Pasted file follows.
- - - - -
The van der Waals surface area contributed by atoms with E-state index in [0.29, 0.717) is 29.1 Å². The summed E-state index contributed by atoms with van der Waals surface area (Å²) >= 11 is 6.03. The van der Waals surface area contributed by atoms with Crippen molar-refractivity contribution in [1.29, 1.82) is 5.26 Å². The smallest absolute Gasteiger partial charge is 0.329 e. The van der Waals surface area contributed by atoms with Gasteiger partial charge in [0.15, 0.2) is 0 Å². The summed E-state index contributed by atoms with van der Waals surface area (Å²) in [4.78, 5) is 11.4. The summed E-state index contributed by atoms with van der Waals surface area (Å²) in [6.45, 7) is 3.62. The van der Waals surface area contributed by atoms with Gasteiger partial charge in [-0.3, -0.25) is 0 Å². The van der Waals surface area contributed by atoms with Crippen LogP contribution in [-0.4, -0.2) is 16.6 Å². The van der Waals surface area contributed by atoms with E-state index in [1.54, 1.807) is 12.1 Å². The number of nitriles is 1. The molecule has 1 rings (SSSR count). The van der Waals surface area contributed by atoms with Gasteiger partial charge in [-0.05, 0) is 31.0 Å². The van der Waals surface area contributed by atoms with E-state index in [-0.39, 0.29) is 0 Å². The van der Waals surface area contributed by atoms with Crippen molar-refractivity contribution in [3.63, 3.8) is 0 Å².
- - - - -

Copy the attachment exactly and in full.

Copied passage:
The van der Waals surface area contributed by atoms with E-state index in [0.29, 0.717) is 29.1 Å². The summed E-state index contributed by atoms with van der Waals surface area (Å²) >= 11 is 6.03. The van der Waals surface area contributed by atoms with Crippen molar-refractivity contribution in [1.29, 1.82) is 5.26 Å². The smallest absolute Gasteiger partial charge is 0.329 e. The van der Waals surface area contributed by atoms with Gasteiger partial charge in [0.15, 0.2) is 0 Å². The summed E-state index contributed by atoms with van der Waals surface area (Å²) in [4.78, 5) is 11.4. The summed E-state index contributed by atoms with van der Waals surface area (Å²) in [6.45, 7) is 3.62. The van der Waals surface area contributed by atoms with Gasteiger partial charge in [-0.3, -0.25) is 0 Å². The van der Waals surface area contributed by atoms with Crippen LogP contribution in [-0.4, -0.2) is 16.6 Å². The van der Waals surface area contributed by atoms with E-state index in [1.54, 1.807) is 12.1 Å². The number of nitriles is 1. The molecule has 1 rings (SSSR count). The van der Waals surface area contributed by atoms with Gasteiger partial charge in [-0.05, 0) is 31.0 Å². The van der Waals surface area contributed by atoms with E-state index in [-0.39, 0.29) is 0 Å². The van der Waals surface area contributed by atoms with Crippen molar-refractivity contribution in [3.63, 3.8) is 0 Å².